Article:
June is National Safety Month and one topic that should be on everyone’s radar is musculoskeletal disorders (MSDs). The human body is very resilient and strong, and it is made up of a variety of different muscles, ligaments, tendons, and bones that work in harmony to keep us safe, healthy, and active. When we work beyond our means or excessively, we can potentially damage this delicate balance and create an ergonomic injury or have an ergonomic injury that develops into an MSD. MSDs are injuries or disorders that affect muscles, nerves, tendons, joints, cartilage, and spinal discs; with the most common diseases or illnesses being rotator cuff tears, back strain, and carpal tunnel syndrome. MSDs are the most common workplace injury, with back pain being the most common worldwide. According to the National Safety Council, in 2020 alone there were 247,620 non-fatal MSD injuries that were severe enough to require workers to miss work.
Many of us put ourselves at risk in ways we do not recognize and ignore warning signs of something that could be much more serious. From how active our lifestyle is, our age, our hobbies, and even our medical history, we could be putting ourselves at risk for an ergonomic injury or MSD. Ergonomic injuries affect people of all ages and genders. Many of us face the largest risk of an ergonomic injury or MSD while in the workplace. We can put ourselves at risk of an ergonomic injury through poor posture, excessive force or overexertion, or by the frequency and duration of the task we are doing. Early signs of an ergonomic injury or MSD can include swelling, tingling, numbness, minor pain, and lack of range of motion. Many people often think that these early signs will go away on their own but in many situations, unchecked symptoms can lead to a potentially more severe problem. The time to address these signs is when they occur, not when it is too late, and our quality of life has been altered. This is why intervention and prevention are so important.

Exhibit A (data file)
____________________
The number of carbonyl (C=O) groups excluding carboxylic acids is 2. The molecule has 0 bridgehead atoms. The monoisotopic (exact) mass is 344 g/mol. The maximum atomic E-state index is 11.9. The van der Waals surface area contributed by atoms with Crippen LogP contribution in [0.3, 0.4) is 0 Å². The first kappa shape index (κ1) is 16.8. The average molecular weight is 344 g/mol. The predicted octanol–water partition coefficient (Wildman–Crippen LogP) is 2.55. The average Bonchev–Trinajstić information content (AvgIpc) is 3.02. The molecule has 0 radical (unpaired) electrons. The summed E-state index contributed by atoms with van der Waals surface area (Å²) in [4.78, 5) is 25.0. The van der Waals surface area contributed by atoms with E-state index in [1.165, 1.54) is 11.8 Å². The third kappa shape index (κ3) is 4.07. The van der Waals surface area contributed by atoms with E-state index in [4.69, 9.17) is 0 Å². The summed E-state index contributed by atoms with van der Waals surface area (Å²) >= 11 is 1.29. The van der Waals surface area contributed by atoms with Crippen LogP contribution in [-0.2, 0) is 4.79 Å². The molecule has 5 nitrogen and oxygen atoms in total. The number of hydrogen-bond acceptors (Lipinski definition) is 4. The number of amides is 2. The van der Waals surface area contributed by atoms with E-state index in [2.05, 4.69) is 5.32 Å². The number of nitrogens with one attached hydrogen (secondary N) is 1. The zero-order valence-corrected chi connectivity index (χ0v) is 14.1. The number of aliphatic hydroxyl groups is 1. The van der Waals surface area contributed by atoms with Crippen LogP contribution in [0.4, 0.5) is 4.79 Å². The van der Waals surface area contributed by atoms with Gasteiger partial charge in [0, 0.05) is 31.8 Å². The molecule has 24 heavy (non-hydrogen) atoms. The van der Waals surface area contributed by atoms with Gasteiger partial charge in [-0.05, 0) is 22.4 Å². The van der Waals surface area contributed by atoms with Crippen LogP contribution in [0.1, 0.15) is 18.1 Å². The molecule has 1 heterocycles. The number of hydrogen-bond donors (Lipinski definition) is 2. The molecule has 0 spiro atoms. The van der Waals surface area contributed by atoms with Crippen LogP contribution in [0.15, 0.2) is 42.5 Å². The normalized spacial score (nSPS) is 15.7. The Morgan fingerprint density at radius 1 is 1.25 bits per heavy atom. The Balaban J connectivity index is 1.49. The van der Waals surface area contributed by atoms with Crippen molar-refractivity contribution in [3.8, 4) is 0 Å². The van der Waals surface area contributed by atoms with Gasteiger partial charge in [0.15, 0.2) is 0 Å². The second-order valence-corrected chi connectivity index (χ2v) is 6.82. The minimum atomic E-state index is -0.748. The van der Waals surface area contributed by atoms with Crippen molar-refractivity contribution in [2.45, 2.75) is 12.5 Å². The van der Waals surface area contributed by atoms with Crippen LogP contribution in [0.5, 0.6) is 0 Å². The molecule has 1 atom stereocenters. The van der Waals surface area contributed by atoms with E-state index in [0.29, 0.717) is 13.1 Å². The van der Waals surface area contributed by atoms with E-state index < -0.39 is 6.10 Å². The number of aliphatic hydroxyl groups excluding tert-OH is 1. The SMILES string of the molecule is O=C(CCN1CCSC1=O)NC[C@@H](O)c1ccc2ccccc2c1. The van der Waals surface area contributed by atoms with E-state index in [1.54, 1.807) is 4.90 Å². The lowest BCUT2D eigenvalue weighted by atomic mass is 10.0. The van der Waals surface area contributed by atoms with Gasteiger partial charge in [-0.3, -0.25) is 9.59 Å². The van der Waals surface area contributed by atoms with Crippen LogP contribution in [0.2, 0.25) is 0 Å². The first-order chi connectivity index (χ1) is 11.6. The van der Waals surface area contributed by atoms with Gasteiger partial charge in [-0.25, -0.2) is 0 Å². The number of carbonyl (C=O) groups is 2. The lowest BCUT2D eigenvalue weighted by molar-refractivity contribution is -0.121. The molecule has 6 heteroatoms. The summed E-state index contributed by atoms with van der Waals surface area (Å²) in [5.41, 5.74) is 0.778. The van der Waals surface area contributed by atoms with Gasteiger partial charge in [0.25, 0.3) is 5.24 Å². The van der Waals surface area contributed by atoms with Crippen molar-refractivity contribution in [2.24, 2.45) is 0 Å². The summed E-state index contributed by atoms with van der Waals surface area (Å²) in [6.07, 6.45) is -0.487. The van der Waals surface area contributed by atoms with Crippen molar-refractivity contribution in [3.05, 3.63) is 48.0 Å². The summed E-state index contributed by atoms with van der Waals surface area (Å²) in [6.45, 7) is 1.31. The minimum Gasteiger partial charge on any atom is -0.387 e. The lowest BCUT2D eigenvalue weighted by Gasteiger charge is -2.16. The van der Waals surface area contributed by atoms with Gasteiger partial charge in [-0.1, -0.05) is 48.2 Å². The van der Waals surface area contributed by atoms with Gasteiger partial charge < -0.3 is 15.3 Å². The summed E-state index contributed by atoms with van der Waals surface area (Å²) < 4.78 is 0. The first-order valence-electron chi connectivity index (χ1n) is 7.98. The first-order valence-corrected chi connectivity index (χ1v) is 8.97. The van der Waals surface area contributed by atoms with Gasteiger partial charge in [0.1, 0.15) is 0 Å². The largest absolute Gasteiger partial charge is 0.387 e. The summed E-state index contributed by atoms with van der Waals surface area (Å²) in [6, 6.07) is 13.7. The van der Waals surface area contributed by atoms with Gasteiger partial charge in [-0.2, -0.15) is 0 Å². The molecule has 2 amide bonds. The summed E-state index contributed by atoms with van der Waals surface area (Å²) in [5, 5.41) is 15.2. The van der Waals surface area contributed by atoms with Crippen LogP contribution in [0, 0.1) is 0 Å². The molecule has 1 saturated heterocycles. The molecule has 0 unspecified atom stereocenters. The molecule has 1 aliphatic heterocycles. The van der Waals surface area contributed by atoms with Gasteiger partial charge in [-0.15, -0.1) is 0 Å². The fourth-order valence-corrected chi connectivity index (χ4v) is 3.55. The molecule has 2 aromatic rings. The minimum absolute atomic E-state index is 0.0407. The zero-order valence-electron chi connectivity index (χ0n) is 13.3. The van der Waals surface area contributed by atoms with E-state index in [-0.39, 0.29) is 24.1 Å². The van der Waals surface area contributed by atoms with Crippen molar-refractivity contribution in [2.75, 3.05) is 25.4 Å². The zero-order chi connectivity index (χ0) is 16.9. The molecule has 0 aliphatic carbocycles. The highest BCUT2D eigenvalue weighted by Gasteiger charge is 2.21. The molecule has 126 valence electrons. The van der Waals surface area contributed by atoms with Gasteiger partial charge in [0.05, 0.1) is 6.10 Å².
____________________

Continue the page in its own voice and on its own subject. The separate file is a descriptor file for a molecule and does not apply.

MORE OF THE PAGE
There are two main types of controls for ergonomics that can be utilized to prevent an ergonomic injury. Administrative controls can reduce the exposure of a hazard by controlling how the task is performed. Examples include rotation of tasks, training team members on how to do the task safely or how to change positions during the task, changing the pace of work, coaching team members on proper posture, and ensuring team members get breaks to stretch. Engineering controls can eliminate the risk as much as possible through physical changes in the workplace. Examples include using handling equipment instead of physically lifting, redesigning workstations, raising or lowering working surfaces, and utilizing ergonomically designed tools and automation.
What can you control to reduce your risk of an ergonomic injury or MSD? Slowing down and stretching during your shift, resting your back, planning your work before you do it, pushing and sliding instead of lifting when possible, learning how to correct your posture, learning how to properly lift (not with your back, with your legs!), and physical conditioning such as exercising and reducing excess weight. If we do not take the proper precautions before or during work, we can potentially put ourselves in a risky situation and contribute to an ergonomic injury. PaperWorks works closely with ergonomics trained experts to help team members on the floor reduce the risk of ergonomic injury and help team members who have preexisting injuries work safer. By studying how ergonomics impact our work, we can decrease the risk of injury, illness, and discomfort over time, and improve worker performance and quality of life.